• H1N1;
  • MRSA;
  • influenza;
  • Australia;
  • secondary bacterial pneumonia


Background:  Secondary bacterial pneumonia due to community onset methicillin-resistant Staphylococcus aureus (MRSA) has become a highly publicised cause of influenza-associated death. There is a risk that case reports of fatal outcomes with post-influenza MRSA pneumonia may unduly influence antibiotic prescribing.

Aims:  The aim of this study was to demonstrate the incidence of community-onset MRSA pneumonia in 2009 H1N1 influenza patients.

Methods:  The microbiology records of patients positive for influenza A (H1N1) in 2009 were reviewed for positive blood or respiratory tract cultures and urinary pneumococcal antigen results within a Queensland database. Patients with such positive results within 48 h of hospital admission and a positive H1N1 influenza result in the prior 6 weeks were included.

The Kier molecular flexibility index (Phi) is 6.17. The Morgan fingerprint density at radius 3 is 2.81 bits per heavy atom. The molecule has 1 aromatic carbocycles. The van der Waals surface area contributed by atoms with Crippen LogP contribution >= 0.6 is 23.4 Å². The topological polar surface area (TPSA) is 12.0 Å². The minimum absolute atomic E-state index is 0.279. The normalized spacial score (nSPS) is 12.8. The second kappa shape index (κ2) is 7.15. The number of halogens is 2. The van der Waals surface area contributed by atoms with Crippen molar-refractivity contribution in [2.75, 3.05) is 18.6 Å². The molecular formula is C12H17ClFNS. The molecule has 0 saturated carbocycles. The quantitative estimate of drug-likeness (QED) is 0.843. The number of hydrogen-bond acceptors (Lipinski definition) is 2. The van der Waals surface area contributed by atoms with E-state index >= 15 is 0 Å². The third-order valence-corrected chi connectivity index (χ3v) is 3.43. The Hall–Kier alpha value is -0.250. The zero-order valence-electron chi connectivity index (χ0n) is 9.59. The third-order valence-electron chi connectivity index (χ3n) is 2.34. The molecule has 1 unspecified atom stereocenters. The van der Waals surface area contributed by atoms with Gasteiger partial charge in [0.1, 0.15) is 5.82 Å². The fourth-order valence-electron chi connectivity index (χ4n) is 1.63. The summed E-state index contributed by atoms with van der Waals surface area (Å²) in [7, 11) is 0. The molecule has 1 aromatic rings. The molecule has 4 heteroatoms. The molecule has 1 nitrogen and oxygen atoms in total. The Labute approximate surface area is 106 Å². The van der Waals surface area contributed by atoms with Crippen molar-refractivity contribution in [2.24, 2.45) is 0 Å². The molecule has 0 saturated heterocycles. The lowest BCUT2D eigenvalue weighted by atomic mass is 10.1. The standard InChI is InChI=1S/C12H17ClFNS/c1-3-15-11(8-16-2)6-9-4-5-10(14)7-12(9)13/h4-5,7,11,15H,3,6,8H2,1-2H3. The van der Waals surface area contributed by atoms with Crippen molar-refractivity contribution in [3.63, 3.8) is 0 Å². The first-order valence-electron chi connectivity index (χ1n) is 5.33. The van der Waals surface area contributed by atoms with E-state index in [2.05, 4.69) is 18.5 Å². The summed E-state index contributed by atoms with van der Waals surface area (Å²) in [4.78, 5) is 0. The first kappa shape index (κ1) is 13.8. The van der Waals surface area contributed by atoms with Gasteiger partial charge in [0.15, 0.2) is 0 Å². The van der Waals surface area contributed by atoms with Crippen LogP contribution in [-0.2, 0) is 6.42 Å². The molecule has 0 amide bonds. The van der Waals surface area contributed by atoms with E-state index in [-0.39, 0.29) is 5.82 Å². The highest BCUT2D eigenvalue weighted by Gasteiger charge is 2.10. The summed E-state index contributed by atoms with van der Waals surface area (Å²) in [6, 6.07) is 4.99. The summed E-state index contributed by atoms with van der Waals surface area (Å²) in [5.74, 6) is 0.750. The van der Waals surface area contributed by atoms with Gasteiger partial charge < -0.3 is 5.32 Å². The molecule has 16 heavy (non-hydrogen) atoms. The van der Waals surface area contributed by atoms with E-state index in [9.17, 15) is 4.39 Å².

Results:  In 2009, 4491 laboratory-confirmed pandemic influenza A (H1N1) infections were detected. Fifty patients (1.1% of the H1N1 cohort) who were hospitalised with H1N1 and who had a bacterial respiratory tract pathogen were identified. Streptococcus pneumoniae (16 patients; 32%), Staphylococcus aureus (13 patients; 26%) and Haemophilus influenzae (9 patients; 18%) were the most commonly cultured organisms. Of the cohort of 4491 patients, MRSA was detected in only two patients, both of whom were admitted to intensive care units and survived after prolonged admissions.

Conclusions:  Influenza-associated community-onset MRSA pneumonia was infrequently identified in the 2009 H1N1 season in Queensland, despite community-onset MRSA skin and soft tissue infections being very common. Although post-influenza MRSA pneumonia is of great concern, its influence on empiric-prescribing guidelines should take into account its incidence relative to other secondary bacterial pathogens.